Note that milk and milk product facilities may handle other oils subject Start Printed Page 21658to the SPCC requirements. These facilities either have or are developing SPCC Plans in anticipation of the compliance date, but will not have to account for, or address the exempted containers in their SPCC Plans. Some of these facilities may now be either exempt, or eligible as a qualified facility to self-certify the facility's SPCC Plan. In addition, “micro” processor facilities that process one milk product are expected to manufacture and/or store quantities below the SPCC applicability thresholds for container or aggregate quantities (e.g., 1,000 pounds of cheese per month; self-bottling milk for farm consumption). The container sizes at these facilities are typically below the 55-gallon de minimis container size of the SPCC rule and therefore, are unlikely to be subject to SPCC requirements (see SPCC Guidance for Regional Inspectors for more information).

B. Removal of Compliance Date for Exempted Containers, Associated Piping and Appurtenances

On October 14, 2010, the Agency delayed the compliance date by which facilities must address milk and milk product containers, associated piping and appurtenances that are constructed according to the current applicable 3-A Sanitary Standards, and subject to the current applicable Grade “A” PMO or a State dairy regulatory requirement equivalent to the current applicable PMO (see 75 FR 63093). The date by which the owner or operator of a facility must comply with the SPCC requirements for these milk and milk product containers was delayed one year from the effective date of a final rule specifically addressing these milk and milk product containers, associated piping and appurtenances, or as specified by a rule that otherwise establishes a compliance date for these facilities. This delay of the compliance date was to provide time for certain facilities to undertake the actions necessary to prepare or amend their SPCC Plans, as well as implement them. Today's action specifically addresses those milk and milk product containers, associated piping and appurtenances for which the delay was established and does so by exempting them from any SPCC regulatory requirements. Thus, a date for the exempted containers to come into compliance with SPCC requirements is no longer necessary. As such, the Agency is removing the regulatory requirement to comply with SPCC for these exempt containers by a date certain. The Agency provided notice of its intent in the October 14, 2010 final rule. The regulatory text is amended by removing and reserving 112.3(c).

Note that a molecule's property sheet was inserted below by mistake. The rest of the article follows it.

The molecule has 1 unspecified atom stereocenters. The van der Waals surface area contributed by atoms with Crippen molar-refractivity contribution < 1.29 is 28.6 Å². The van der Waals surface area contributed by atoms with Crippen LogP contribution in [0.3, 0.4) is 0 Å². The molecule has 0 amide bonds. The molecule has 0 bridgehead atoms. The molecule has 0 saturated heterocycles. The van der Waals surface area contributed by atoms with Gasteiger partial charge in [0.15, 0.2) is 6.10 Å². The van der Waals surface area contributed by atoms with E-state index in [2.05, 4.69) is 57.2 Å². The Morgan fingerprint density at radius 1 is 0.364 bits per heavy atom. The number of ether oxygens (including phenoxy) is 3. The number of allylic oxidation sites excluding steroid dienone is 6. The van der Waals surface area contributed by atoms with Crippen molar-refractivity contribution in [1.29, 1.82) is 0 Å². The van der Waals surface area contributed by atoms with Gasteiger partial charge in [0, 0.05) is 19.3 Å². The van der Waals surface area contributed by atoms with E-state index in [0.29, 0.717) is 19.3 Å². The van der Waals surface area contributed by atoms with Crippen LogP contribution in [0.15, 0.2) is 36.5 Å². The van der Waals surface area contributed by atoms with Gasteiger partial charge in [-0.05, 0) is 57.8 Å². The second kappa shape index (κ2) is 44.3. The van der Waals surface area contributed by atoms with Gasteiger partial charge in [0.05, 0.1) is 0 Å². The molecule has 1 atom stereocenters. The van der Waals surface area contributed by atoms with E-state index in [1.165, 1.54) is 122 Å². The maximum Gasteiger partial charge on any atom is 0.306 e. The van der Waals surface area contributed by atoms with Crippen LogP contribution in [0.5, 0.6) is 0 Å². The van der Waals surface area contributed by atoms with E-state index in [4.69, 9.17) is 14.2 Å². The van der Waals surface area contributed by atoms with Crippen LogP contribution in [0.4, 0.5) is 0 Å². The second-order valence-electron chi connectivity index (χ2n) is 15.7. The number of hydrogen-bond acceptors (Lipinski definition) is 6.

This action does not affect the owner or operator's responsibility to prevent oil discharges, including those of milk or milk products, into navigable waters or adjoining shorelines. These discharges may be subject to other applicable statutes and regulations, including but not limited to Section 311 of the Clean Water Act, 33 U.S.C. 1321.

VI. Statutory and Executive Order Reviews

A. Executive Orders 12866 and 13563: Regulatory Planning and Review

Under section 3(f)(1) of Executive Order (EO) 12866 (58 FR 51735, October 4, 1993) and Executive Order 13563 (76 FR 3821, January 18, 2011), this action is an “economically significant regulatory action” because it is likely to have an annual effect on the economy of $100 million or more. Accordingly, EPA submitted this action to the Office of Management and Budget (OMB) for review under EOs 12866 and 13563 and any changes made in response to OMB recommendations have been documented in the docket for this action.

In addition, EPA prepared an analysis of the potential costs and benefits associated with this action. This analysis is contained in “Regulatory Impact Analysis for the Final Amendment to the Oil Pollution Prevention Regulations to Exempt Certain Milk and Milk Product Containers and Associated Piping and Appurtenances (40 CFR part 112).” A copy of the analysis is available in the docket for this action and the analysis is briefly summarized in section VI-C.

B. Paperwork Reduction Act

This action does not impose any new information collection burden. The final rule amendment exempts from the SPCC rule milk and milk product containers, associated piping and appurtenances. The Office of Management and Budget (OMB) has previously approved the information collection requirements contained in the existing regulations, 40 CFR part 112, under the provisions of the Paperwork Reduction Act, 44 U.S.C. 3501 et seq. Burden is defined at 5 CFR 1320.3(b).